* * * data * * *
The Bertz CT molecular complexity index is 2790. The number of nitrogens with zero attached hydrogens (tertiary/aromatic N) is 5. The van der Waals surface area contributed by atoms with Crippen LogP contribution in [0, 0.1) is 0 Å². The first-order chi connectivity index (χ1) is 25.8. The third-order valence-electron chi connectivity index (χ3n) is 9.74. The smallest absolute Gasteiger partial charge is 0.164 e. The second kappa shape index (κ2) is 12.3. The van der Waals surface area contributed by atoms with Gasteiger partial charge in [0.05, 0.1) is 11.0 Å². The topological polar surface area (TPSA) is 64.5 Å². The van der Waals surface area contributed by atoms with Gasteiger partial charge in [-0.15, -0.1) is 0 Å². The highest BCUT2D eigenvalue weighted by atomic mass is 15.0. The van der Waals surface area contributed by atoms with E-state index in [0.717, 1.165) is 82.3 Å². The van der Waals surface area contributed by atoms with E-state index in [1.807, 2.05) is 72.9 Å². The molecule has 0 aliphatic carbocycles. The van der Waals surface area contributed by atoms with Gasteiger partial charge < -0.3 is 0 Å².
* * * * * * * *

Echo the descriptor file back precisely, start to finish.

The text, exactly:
The Bertz CT molecular complexity index is 2790. The number of nitrogens with zero attached hydrogens (tertiary/aromatic N) is 5. The van der Waals surface area contributed by atoms with Crippen LogP contribution in [0, 0.1) is 0 Å². The first-order chi connectivity index (χ1) is 25.8. The third-order valence-electron chi connectivity index (χ3n) is 9.74. The smallest absolute Gasteiger partial charge is 0.164 e. The second kappa shape index (κ2) is 12.3. The van der Waals surface area contributed by atoms with Gasteiger partial charge in [0.05, 0.1) is 11.0 Å². The topological polar surface area (TPSA) is 64.5 Å². The van der Waals surface area contributed by atoms with Gasteiger partial charge in [-0.15, -0.1) is 0 Å². The highest BCUT2D eigenvalue weighted by atomic mass is 15.0. The van der Waals surface area contributed by atoms with E-state index in [0.717, 1.165) is 82.3 Å². The van der Waals surface area contributed by atoms with E-state index in [1.807, 2.05) is 72.9 Å². The molecule has 0 aliphatic carbocycles. The van der Waals surface area contributed by atoms with Gasteiger partial charge < -0.3 is 0 Å².